The Phoenix Zoo, developed under the vision of Robert E. Maytag, opened in November 1962. Originally named Maytag Zoo, to honor its founder who passed away six months prior to the zoo’s opening, the name was later changed to reflect its stance as a community-based zoo. The Phoenix Zoo has become one of America’s most successful, privately owned, nonprofit zoological parks. Additionally, it has garnered attention for its efforts on behalf of wildlife conservation and sanctuary.
The Phoenix Zoo is situated on 125 acres and includes approximately 2.5 miles of walking trails. You will want to budget at least three hours to see the 1,200 animals that call the zoo home. Among of the zoo’s nicest features are its exhibits designed to recreate an animal’s particular habitat. The enclosures are great for viewing as well as snapping photographs of the zoo’s wildlife.
The majority of the animals residing at the zoo, with the exception of the Rain Forest exhibit, are from areas with climates similar to the Phoenix area. You won’t find cold climate dwellers such as polar bears and penguins at The Phoenix Zoo. What you will find is a thoroughly family-friendly place to learn more about the creatures we share this planet with. The zoo also hosts a variety of special events throughout the year, one of the biggest events is the annual ZooLights, which occurs November through early January.
Click Here to find out more about special activities and events occurring at The Phoenix Zoo.
The zoo is traversed by four different trails with exhibits based on the zoned trail’s theme:
Arizona Trail – This trail is located closet to the admission gate. It features not only animals commonly found in Arizona but native plants as well. Special areas along the trail include the wash and riparian areas. The Arizona Trail is the perfect place to learn more about this area’s unique environment. Animal exhibits include the mountain lion, Mexican wolf, bobcat, bald eagle, owls, reptiles as well as others.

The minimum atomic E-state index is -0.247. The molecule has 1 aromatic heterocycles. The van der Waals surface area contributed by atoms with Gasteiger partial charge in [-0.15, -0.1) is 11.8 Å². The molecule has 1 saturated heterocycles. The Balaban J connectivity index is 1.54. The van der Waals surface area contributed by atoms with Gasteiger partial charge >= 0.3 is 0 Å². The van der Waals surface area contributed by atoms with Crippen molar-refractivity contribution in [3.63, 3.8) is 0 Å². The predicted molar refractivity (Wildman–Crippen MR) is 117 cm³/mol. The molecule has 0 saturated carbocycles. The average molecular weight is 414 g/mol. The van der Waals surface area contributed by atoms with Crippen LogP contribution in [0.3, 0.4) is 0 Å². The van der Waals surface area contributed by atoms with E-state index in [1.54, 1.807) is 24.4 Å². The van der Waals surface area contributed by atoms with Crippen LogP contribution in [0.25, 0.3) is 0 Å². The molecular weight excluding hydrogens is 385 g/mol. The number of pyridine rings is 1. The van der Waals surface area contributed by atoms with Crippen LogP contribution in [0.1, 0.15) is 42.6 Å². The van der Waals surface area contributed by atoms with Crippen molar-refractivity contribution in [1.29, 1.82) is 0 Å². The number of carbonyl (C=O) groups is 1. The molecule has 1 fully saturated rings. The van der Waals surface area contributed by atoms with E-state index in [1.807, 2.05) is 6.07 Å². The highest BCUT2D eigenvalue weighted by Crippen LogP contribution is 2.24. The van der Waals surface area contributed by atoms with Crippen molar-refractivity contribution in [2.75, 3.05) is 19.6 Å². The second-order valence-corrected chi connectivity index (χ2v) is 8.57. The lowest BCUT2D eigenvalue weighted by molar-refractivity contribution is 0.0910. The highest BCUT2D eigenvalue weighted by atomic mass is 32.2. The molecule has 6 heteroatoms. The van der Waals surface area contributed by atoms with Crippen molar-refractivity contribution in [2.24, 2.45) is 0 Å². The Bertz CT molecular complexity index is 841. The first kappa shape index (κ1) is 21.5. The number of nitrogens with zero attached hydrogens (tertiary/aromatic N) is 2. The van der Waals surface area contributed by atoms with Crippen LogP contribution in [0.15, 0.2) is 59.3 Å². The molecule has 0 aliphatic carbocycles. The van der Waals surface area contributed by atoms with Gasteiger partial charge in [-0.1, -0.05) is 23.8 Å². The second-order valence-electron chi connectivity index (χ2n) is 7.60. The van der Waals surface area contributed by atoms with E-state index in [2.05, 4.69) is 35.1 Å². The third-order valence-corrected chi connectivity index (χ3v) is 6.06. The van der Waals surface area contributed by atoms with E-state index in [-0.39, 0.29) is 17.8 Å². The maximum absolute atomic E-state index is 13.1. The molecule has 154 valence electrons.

Native Plants Along the Arizona Trail
Africa Trail – Along this trail you will find one of the park’s largest features. The Savanna is a large, expansive exhibit that is home to the zoo’s Eland Watusi cattle, gazelles and giraffes. An overlook tower allows you to have a bird’s eye view of the created African Savanna. Other animal exhibits located along the Africa Trail include zebra, rhinos, ostriches, meerkat, lion, tiger and baboon as well as others.
Tropics Trail – The Tropics Trail features two fun exhibits: Monkey Village and the orangutan family. While touring through Monkey Village, featuring a number of squirrel monkeys, you have to ask yourself exactly who is on exhibit. This exhibit allows you to actually enter the monkeys’ habitat. You can watch the monkeys scurry on a vine or rope that is right above your head! These tiny creatures aren’t shy at all.
Note: Monkey Village does close during rainy weather, but you can still view the exhibit via a platform outside of the village.
The orangutan exhibit features a family – a grandmother named Duchess, a mother named Bess, a father named Michael and baby Kasih, who is a little shy of 2 years old. Watching the family interact is quite a treat. Little Kasih plays, climbs, and falls much like human toddlers do. Mom, Bess, acts like any mom would when her daughter strays too far or acts up too much. Actually, orangutans share 97 percent of the same DNA structure that humans do.
Orangutans are considered to be one most endangered mammals on the planet.
Other exhibits along the Tropics Trail are the Forest of Uco with the bear and anteater enclosure as well as the elephant, jaguar, Galapagos Tortoise exhibits.
Children’s Trail – The Children’s Trail offers a little hands on fun with Harmony Farm, which features a petting zoo. The farm also features demonstrations on farming and agriculture.
Click Here to view a map of the zoo.
Getting Around the Zoo
There are a number of ways to view The Phoenix Zoo.